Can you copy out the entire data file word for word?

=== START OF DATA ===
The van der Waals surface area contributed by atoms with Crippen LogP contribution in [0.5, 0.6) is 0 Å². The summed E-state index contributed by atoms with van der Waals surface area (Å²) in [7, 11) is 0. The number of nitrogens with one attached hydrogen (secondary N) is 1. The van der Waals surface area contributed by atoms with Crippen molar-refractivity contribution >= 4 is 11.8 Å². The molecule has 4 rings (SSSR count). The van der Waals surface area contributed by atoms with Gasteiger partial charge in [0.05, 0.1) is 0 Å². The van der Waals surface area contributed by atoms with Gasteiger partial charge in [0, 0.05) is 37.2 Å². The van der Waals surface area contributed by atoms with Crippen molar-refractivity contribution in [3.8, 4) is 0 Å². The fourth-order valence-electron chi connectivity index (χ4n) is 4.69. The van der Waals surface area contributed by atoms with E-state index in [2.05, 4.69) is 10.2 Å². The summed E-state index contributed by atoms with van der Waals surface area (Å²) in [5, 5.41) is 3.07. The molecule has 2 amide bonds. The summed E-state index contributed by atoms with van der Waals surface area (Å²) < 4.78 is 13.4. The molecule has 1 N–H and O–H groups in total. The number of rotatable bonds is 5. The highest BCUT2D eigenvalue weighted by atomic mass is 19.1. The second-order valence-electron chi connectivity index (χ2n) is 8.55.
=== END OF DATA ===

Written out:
The van der Waals surface area contributed by atoms with Crippen LogP contribution in [0.5, 0.6) is 0 Å². The summed E-state index contributed by atoms with van der Waals surface area (Å²) in [7, 11) is 0. The number of nitrogens with one attached hydrogen (secondary N) is 1. The van der Waals surface area contributed by atoms with Crippen molar-refractivity contribution >= 4 is 11.8 Å². The molecule has 4 rings (SSSR count). The van der Waals surface area contributed by atoms with Gasteiger partial charge in [0.05, 0.1) is 0 Å². The van der Waals surface area contributed by atoms with Gasteiger partial charge in [0, 0.05) is 37.2 Å². The van der Waals surface area contributed by atoms with Crippen molar-refractivity contribution in [3.8, 4) is 0 Å². The fourth-order valence-electron chi connectivity index (χ4n) is 4.69. The van der Waals surface area contributed by atoms with E-state index in [2.05, 4.69) is 10.2 Å². The summed E-state index contributed by atoms with van der Waals surface area (Å²) in [5, 5.41) is 3.07. The molecule has 2 amide bonds. The summed E-state index contributed by atoms with van der Waals surface area (Å²) < 4.78 is 13.4. The molecule has 1 N–H and O–H groups in total. The number of rotatable bonds is 5. The highest BCUT2D eigenvalue weighted by atomic mass is 19.1. The second-order valence-electron chi connectivity index (χ2n) is 8.55.